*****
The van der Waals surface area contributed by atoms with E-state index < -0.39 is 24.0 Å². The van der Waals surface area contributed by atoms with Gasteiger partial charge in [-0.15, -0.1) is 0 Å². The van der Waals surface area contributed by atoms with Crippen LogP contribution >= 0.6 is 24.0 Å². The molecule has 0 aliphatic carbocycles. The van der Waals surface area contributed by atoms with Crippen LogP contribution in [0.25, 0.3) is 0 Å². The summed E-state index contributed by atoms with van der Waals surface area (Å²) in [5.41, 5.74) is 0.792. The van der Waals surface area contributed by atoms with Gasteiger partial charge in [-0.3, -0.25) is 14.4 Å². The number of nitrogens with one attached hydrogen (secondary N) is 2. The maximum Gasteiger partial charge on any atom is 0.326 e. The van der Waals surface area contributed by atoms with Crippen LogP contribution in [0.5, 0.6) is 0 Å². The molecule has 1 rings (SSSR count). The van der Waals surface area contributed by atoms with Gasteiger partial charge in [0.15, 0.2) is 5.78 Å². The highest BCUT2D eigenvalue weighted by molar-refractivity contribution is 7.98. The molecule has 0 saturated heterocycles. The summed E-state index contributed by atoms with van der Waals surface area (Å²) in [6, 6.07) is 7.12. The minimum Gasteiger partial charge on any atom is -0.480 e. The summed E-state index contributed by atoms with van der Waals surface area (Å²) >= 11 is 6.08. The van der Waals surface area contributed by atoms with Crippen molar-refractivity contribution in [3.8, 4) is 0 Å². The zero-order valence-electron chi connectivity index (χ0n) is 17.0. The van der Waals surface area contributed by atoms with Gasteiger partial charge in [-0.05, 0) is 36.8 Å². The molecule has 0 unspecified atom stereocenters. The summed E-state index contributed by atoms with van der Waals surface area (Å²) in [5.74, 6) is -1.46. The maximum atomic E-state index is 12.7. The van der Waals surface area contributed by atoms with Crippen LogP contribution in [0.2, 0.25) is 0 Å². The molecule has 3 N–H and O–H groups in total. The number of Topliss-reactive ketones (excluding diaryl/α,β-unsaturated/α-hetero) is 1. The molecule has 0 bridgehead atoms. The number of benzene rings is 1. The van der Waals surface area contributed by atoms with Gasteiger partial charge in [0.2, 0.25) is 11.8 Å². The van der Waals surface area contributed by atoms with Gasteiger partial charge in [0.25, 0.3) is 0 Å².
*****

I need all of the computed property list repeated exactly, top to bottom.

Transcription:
The van der Waals surface area contributed by atoms with E-state index < -0.39 is 24.0 Å². The van der Waals surface area contributed by atoms with Gasteiger partial charge in [-0.15, -0.1) is 0 Å². The van der Waals surface area contributed by atoms with Crippen LogP contribution >= 0.6 is 24.0 Å². The molecule has 0 aliphatic carbocycles. The van der Waals surface area contributed by atoms with Crippen LogP contribution in [0.25, 0.3) is 0 Å². The summed E-state index contributed by atoms with van der Waals surface area (Å²) in [5.41, 5.74) is 0.792. The van der Waals surface area contributed by atoms with Gasteiger partial charge in [-0.3, -0.25) is 14.4 Å². The number of nitrogens with one attached hydrogen (secondary N) is 2. The maximum Gasteiger partial charge on any atom is 0.326 e. The van der Waals surface area contributed by atoms with Crippen LogP contribution in [0.5, 0.6) is 0 Å². The molecule has 1 rings (SSSR count). The van der Waals surface area contributed by atoms with Gasteiger partial charge in [0.15, 0.2) is 5.78 Å². The highest BCUT2D eigenvalue weighted by molar-refractivity contribution is 7.98. The molecule has 0 saturated heterocycles. The summed E-state index contributed by atoms with van der Waals surface area (Å²) in [6, 6.07) is 7.12. The minimum Gasteiger partial charge on any atom is -0.480 e. The summed E-state index contributed by atoms with van der Waals surface area (Å²) >= 11 is 6.08. The van der Waals surface area contributed by atoms with Crippen molar-refractivity contribution in [3.8, 4) is 0 Å². The zero-order valence-electron chi connectivity index (χ0n) is 17.0. The van der Waals surface area contributed by atoms with Gasteiger partial charge in [-0.05, 0) is 36.8 Å². The molecule has 0 unspecified atom stereocenters. The summed E-state index contributed by atoms with van der Waals surface area (Å²) in [5.74, 6) is -1.46. The maximum atomic E-state index is 12.7. The van der Waals surface area contributed by atoms with Crippen LogP contribution in [0.2, 0.25) is 0 Å². The molecule has 3 N–H and O–H groups in total. The number of Topliss-reactive ketones (excluding diaryl/α,β-unsaturated/α-hetero) is 1. The molecule has 0 bridgehead atoms. The number of benzene rings is 1. The van der Waals surface area contributed by atoms with Gasteiger partial charge in [0.2, 0.25) is 11.8 Å². The van der Waals surface area contributed by atoms with Gasteiger partial charge in [0.25, 0.3) is 0 Å².